The subunits of the heterotrimeric guanine nucleotide-binding (G) proteins mediate the transfer of information from receptor to effector molecules. Biochemical studies and recent molecular cloning efforts have revealed a rich but largely unexpected diversity in G protein subunit structure and function. Extreme specificity in signaling pathways could be accommodated by the combinatorial association of individual subunits. Alternatively, this wealth of diversity may allow for the simultaneous activation of related G(α) subunits and the modulation of several effector systems. In tissues where the subunits are expressed at different levels, activation of receptors could stimulate distinct effector pathways. Mutations in individual subunits as well as alterations in their level of expression can lead to profound physiological changes. The mechanisms that underlie these changes are being elucidated and will provide insight into the complex regulatory processes associated with the large G protein subunit family.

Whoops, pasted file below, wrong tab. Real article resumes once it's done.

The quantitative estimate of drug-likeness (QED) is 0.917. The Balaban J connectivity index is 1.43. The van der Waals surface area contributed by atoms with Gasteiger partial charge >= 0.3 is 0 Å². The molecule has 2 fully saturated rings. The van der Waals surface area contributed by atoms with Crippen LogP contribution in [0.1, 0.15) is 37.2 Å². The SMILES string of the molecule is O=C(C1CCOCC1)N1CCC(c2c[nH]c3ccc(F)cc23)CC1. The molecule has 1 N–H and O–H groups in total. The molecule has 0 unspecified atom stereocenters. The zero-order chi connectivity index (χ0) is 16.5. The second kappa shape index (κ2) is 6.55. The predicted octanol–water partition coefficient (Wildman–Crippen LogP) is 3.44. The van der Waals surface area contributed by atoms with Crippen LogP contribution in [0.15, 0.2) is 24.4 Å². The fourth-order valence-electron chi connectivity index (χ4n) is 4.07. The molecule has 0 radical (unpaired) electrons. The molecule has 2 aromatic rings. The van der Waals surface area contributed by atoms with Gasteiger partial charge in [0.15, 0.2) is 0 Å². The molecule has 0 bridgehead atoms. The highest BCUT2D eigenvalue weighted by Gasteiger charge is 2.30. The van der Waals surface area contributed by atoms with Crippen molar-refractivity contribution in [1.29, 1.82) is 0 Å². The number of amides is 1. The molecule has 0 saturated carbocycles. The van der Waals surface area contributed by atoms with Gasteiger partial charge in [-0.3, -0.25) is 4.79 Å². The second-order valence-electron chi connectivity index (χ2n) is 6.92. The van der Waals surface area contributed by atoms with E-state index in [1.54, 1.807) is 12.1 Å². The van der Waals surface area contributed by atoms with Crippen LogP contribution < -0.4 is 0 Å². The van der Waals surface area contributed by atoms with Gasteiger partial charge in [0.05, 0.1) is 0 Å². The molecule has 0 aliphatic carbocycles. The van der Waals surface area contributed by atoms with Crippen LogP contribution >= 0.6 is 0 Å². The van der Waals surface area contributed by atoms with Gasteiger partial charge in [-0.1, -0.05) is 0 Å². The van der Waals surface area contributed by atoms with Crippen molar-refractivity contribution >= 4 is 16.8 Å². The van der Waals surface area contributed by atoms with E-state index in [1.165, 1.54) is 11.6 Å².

|Original language||English (US)|
|Number of pages||4|
|State||Published - Dec 1 1990|
ASJC Scopus subject areas
- Biochemistry, Genetics and Molecular Biology(all)